Humble Brag

humbleMy mind is an idealist, my brain is a realist, and my body is a wonderland. – Marissa (and a little John Mayer)

It’s too soon for me to write about the lessons I’ve learned training for this marathon, especially since the marathon hasn’t actually happened yet.  But now that I’ve started to taper, which means I’m running less, I have all this extra time on my hands and can’t help but reflect on this experience.

I’ve been thinking about what compels us to take on a new challenge and how we pick what our “next thing” will be.  Most of the time, we pick something that we already have an inclination towards or natural talent for.  Whether it’s art, music, or fitness, you probably have some innate ability or old muscle memory that you’re tapping into.  For me, that has not been the case with running.  I’ve spent the better part of this year doing something, working towards something, and practicing something that I am just not naturally talented at.  Not fishing for compliments here, it’s just science.  I am getting better, but guys, I am not a natural.  And, oddly enough, it’s had an unexpected effect on me.

The truth is, I’m humbled.  And trust me, no one has ever described me this way.  I’m one of those lucky people who, in my own head, think I’m pretty awesome and walk this planet with an abundance of confidence.  So to take part in an activity that, every time I do it, I know I’m not the best or fastest or, quite frankly, even very good at it, it’s humbling.  When I’m running, even at my fastest, I get passed.  A lot.  I’ve been passed by young children, elderly people, an amputee, and even a woman on crutches recovering from hip surgery (do you know how painful it is to propel yourself forward on crutches?!).  But every time that happens, instead of dwelling on my performance or lack thereof, I think “Wow, that person is rocking it!  Good for them.”  Then I tell them.  Because that’s what humble people do…I think.  I’m still new to this.

And I’m humbled every Saturday when I’m out with my running group.  There’s a mom of five who has run several marathons, has the nicest calves I’ve ever seen, and is peppier in the morning than any person has a right to be.  There’s the chef who works into the wee hours of the night but still gets up early for our runs, then goes to work afterwards while I spend the entire day napping.  There’s the new mom who is just getting back into running after years away, finding time to run with the jogging stroller before work to train for the Chicago marathon.  And there’s our group leader who somehow convinces us that it’s a good idea to get up at the crack of dawn to run on a Saturday morning.  She manages to stay positive and encouraging for hours on end as I whine like a child trying to get out of PE.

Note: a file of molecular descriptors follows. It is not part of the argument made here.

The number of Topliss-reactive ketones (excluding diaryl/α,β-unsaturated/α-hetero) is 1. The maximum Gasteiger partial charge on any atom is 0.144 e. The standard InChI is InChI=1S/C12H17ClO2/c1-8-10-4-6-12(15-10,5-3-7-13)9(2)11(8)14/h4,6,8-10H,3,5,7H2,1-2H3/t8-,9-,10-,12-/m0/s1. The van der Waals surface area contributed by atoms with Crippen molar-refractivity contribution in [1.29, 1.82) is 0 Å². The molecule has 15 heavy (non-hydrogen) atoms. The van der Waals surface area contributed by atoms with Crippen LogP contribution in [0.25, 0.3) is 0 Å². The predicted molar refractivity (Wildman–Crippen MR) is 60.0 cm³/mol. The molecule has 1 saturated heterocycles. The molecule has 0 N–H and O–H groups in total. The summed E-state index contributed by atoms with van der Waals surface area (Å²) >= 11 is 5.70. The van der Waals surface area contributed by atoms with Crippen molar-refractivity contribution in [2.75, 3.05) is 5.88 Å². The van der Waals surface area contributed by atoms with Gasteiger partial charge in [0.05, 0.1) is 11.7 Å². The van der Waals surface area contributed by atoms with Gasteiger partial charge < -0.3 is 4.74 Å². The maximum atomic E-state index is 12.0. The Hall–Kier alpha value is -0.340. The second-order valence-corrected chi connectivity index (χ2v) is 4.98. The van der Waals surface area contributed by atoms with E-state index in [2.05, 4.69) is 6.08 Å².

Just when I’m coming to terms with my new humbleness, one of the faster runners from my group who I hadn’t met before, and who looks like a runner with that slim frame and  long, gazelle-like legs, asks how far I plan to run that day.  I audibly sigh at what’s ahead and tell her “Today is 22 miles for me.”  She looks at me in awe, like I’m the most amazing specimen she’s ever seen.  “I’m only running 6, I can’t imagine running any more than that!  You’re amazing!”

…aaaaaand I’m back.  She’s right, I am amazing!  And so confident!  I’m Wonder Woman!  And yes, I completed every step of that 22 mile run.

Now, let’s just get this marathon done so I can have my weekends back.

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